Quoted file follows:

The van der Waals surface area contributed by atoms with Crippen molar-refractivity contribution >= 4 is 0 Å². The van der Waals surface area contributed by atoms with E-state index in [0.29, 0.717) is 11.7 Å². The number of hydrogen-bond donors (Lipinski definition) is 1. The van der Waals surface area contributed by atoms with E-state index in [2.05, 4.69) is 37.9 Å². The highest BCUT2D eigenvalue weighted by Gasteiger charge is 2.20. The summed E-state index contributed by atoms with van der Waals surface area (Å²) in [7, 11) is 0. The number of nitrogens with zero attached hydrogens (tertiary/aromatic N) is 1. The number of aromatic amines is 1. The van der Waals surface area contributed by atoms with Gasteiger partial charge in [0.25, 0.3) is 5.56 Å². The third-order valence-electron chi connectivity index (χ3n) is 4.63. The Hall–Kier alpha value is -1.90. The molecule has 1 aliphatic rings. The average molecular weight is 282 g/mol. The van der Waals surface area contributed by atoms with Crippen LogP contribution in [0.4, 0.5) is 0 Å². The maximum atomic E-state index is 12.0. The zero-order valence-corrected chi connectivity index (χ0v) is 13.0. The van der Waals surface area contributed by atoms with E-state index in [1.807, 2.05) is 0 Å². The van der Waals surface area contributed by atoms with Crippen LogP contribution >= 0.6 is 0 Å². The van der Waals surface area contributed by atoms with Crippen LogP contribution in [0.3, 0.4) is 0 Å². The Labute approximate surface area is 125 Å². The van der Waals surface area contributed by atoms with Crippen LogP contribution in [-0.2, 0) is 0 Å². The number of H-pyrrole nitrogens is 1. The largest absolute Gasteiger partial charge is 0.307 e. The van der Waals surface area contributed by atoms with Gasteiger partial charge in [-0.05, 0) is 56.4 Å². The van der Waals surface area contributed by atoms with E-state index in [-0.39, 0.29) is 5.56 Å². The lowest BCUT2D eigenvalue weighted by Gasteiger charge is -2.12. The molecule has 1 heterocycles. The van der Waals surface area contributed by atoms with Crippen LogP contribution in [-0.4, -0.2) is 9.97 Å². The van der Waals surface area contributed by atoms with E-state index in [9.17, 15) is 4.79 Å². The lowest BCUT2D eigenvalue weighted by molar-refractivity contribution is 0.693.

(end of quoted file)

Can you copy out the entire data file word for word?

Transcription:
The van der Waals surface area contributed by atoms with Crippen molar-refractivity contribution >= 4 is 0 Å². The van der Waals surface area contributed by atoms with E-state index in [0.29, 0.717) is 11.7 Å². The number of hydrogen-bond donors (Lipinski definition) is 1. The van der Waals surface area contributed by atoms with E-state index in [2.05, 4.69) is 37.9 Å². The highest BCUT2D eigenvalue weighted by Gasteiger charge is 2.20. The summed E-state index contributed by atoms with van der Waals surface area (Å²) in [7, 11) is 0. The number of nitrogens with zero attached hydrogens (tertiary/aromatic N) is 1. The number of aromatic amines is 1. The van der Waals surface area contributed by atoms with Gasteiger partial charge in [0.25, 0.3) is 5.56 Å². The third-order valence-electron chi connectivity index (χ3n) is 4.63. The Hall–Kier alpha value is -1.90. The molecule has 1 aliphatic rings. The average molecular weight is 282 g/mol. The van der Waals surface area contributed by atoms with Crippen LogP contribution in [0.4, 0.5) is 0 Å². The maximum atomic E-state index is 12.0. The zero-order valence-corrected chi connectivity index (χ0v) is 13.0. The van der Waals surface area contributed by atoms with E-state index in [1.807, 2.05) is 0 Å². The van der Waals surface area contributed by atoms with Crippen LogP contribution >= 0.6 is 0 Å². The van der Waals surface area contributed by atoms with Crippen LogP contribution in [0.3, 0.4) is 0 Å². The Labute approximate surface area is 125 Å². The van der Waals surface area contributed by atoms with Crippen LogP contribution in [-0.2, 0) is 0 Å². The number of H-pyrrole nitrogens is 1. The largest absolute Gasteiger partial charge is 0.307 e. The van der Waals surface area contributed by atoms with Gasteiger partial charge in [-0.05, 0) is 56.4 Å². The van der Waals surface area contributed by atoms with E-state index in [-0.39, 0.29) is 5.56 Å². The lowest BCUT2D eigenvalue weighted by Gasteiger charge is -2.12. The molecule has 1 heterocycles. The van der Waals surface area contributed by atoms with Crippen LogP contribution in [-0.4, -0.2) is 9.97 Å². The van der Waals surface area contributed by atoms with E-state index in [9.17, 15) is 4.79 Å². The lowest BCUT2D eigenvalue weighted by molar-refractivity contribution is 0.693.